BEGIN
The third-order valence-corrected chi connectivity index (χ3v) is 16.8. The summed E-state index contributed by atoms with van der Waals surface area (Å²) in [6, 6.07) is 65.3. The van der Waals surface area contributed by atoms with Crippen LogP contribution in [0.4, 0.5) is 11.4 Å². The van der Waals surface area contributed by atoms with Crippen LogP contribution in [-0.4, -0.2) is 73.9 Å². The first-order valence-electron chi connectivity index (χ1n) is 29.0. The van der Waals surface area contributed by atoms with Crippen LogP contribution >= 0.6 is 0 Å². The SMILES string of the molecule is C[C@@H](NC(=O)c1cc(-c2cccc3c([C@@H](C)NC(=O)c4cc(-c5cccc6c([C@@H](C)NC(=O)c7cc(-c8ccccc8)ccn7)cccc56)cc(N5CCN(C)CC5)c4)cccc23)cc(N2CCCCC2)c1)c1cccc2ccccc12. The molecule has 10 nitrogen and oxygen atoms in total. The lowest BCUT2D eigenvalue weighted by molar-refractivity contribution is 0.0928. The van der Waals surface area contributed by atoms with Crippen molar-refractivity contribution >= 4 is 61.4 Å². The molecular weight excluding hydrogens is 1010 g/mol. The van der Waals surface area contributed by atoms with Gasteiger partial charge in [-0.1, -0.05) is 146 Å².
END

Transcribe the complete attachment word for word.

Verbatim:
The third-order valence-corrected chi connectivity index (χ3v) is 16.8. The summed E-state index contributed by atoms with van der Waals surface area (Å²) in [6, 6.07) is 65.3. The van der Waals surface area contributed by atoms with Crippen LogP contribution in [0.4, 0.5) is 11.4 Å². The van der Waals surface area contributed by atoms with Crippen LogP contribution in [-0.4, -0.2) is 73.9 Å². The first-order valence-electron chi connectivity index (χ1n) is 29.0. The van der Waals surface area contributed by atoms with Crippen LogP contribution >= 0.6 is 0 Å². The SMILES string of the molecule is C[C@@H](NC(=O)c1cc(-c2cccc3c([C@@H](C)NC(=O)c4cc(-c5cccc6c([C@@H](C)NC(=O)c7cc(-c8ccccc8)ccn7)cccc56)cc(N5CCN(C)CC5)c4)cccc23)cc(N2CCCCC2)c1)c1cccc2ccccc12. The molecule has 10 nitrogen and oxygen atoms in total. The lowest BCUT2D eigenvalue weighted by molar-refractivity contribution is 0.0928. The van der Waals surface area contributed by atoms with Crippen molar-refractivity contribution >= 4 is 61.4 Å². The molecular weight excluding hydrogens is 1010 g/mol. The van der Waals surface area contributed by atoms with Gasteiger partial charge in [-0.1, -0.05) is 146 Å².